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Layton Shumway, Deseret News
I've just got to keep playing hard, keep playing well when I get out there and get an opportunity to play. —Kings guard Jimmer Fredette

SALT LAKE CITY — Fans of that favorite son of BYU basketball otherwise known as Jimmer Fredette certainly got their money's worth in Friday night's game between the Utah Jazz and the Jimmer's current team, the Sacramento Kings.

Fredette, who led the country in scoring with nearly 29 points per game and ignited that amazing national phenomenon called "Jimmermania" with his dazzling 3-point shooting and scoring displays during the 2010-'11 collegiate campaign, came in off the Kings' bench to score 10 points in Sacramento's frustrating 104-102 loss to the Jazz.

Fredette drilled 3-of-4 shots from 3-point range, the last of which was a purely Jimmer-esque 26-footer that gave the Kings what looked to be a seemingly safe 95-83 lead with 7:09 remaining. But Utah staged a fierce rally down the stretch, outscoring Sacramento 21-7 after that to grab a two-point victory.

Kings coach Keith Smart was pleased with Fredette's performance.

"I thought Jimmer did some good things," Smart said. "Jimmer came in, gave us the right minutes, played the right way on the floor and made some plays. He got is in the nice position along with the rest of the group, and he did his job.

"Coming off the bench, he played tonight and did the right things. So I was happy with his performance on the floor. He gave us something that you need on the road, someone off your bench to be positive.

"... He provided a spark and some positivity," Smart said. "It's good to see the growth of him, not playing a lot of minutes over the last couple of games, but he's always ready to play and perform. Sometimes it's well, sometimes it's not, but overall I thought he did a good job tonight."

Up to this point, Fredette's NBA career has been pretty frustrating for him — and for his fans. Last season as a rookie, he struggled with his shooting and averaged 7.6 points per game while playing nearly 19 minutes a night.

But thus far this season, his playing time has been trimmed to just 9 minutes a night, although his shooting numbers are way up. He's still averaging over 6 points per game while seeing limited playing time, including a scant eight-second stint earlier this week against the Los Angeles Lakers.

"I always hope to play every night," he said before Friday's game. "I hope that I can get a few minutes every night. ... I'm excited to go out there and see what happens and, when I get a chance, hopefully I'll play well.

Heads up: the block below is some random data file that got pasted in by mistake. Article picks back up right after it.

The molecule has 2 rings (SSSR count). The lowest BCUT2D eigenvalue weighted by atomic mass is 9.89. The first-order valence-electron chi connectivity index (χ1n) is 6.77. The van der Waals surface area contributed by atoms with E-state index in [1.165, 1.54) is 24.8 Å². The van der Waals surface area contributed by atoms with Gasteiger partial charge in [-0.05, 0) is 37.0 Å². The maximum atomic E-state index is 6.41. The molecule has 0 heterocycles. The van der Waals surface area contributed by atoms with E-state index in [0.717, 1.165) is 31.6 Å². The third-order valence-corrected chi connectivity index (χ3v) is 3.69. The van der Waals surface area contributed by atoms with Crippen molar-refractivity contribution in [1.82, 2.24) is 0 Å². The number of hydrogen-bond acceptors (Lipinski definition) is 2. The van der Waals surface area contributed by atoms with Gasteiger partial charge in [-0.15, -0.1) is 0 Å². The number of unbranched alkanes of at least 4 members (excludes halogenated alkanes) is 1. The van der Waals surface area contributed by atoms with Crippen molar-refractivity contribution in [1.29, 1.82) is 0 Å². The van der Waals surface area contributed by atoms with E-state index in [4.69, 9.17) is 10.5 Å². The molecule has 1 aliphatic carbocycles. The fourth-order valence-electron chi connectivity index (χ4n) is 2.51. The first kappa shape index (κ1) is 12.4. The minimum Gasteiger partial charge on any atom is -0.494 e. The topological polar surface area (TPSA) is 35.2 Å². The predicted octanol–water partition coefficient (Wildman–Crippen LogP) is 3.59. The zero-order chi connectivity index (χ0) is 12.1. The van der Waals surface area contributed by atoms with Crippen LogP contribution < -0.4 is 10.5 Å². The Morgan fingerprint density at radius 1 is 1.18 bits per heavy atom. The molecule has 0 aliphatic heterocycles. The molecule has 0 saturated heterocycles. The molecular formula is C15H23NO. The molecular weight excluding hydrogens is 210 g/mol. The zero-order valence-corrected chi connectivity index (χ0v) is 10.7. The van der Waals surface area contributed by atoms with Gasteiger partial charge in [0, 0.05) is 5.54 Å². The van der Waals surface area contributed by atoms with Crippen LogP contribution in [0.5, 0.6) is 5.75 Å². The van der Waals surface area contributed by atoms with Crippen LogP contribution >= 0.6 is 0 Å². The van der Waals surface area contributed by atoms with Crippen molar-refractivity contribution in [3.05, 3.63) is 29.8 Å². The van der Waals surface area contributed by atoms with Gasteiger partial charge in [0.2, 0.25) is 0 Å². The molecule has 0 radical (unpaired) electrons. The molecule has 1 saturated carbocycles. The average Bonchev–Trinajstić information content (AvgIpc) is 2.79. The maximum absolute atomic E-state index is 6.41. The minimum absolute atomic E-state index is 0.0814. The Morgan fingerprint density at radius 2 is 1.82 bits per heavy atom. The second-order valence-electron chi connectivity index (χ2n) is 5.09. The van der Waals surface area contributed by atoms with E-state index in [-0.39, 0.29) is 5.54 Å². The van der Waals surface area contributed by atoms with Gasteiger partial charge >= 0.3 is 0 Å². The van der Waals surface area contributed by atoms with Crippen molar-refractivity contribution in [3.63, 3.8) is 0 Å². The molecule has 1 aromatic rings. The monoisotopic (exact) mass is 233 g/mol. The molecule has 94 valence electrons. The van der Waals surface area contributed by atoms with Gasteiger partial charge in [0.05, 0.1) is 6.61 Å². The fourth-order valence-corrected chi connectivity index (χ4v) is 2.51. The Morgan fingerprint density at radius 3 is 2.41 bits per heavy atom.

"I think I've played well, but it's up to the coach ultimately to choose who's going to be playing and a lot of it is just matchups. So sometimes you've just got to go through it and play the best that you can when you have the opportunity. I feel like I've played well and hopefully I'll continue to do that. You never know what's going to happen down the road, but it's not up to me.

"A lot of guys have gone through this same thing," he said of his minimal playing time, "and you've just gotta stay positive, keep playing hard, keep producing when you're on the floor and playing hard in practice, and you'll always have a spot. And when you get that opportunity, make the most of it. That's what you have to do, and that's what keeps you positive, knowing that it's a long career if you make it one. So you've just got to work as hard as you can every time.

"I've just got to keep playing hard, keep playing well when I get out there and get an opportunity to play. That's all I can do at this point. Just stay positive, help the team, work hard in practice and continue to strive to do my best."

Fredette checked into Friday's game to start the second quarter and was booed loudly as he brought the ball up the court. But he hit a couple 3-pointers in that period, plus a free throw, to help the Kings to a 53-52 halftime lead.

He wound up 3 for 7 from the field overall but was 3 for 4 from 3-point range with an assist and a blocked shot.

"It's always great to see," he said of the crowd's reaction, which turned into a roar when he hit his first 3-pointer. "I'm appreciative of all the fans. I was here (at BYU) for four years, so I have some great relationships here and I'm grateful that they still follow my career, so it's always a great time.

"I made some shots. I was just being aggressive, just shot the ball when I was open, just playing the game, so that was good. But I'm obviously disappointed with the loss."

He and the Kings will get another shot at the Jazz tonight in Sacramento.

EMAIL: rhollis@desnews.com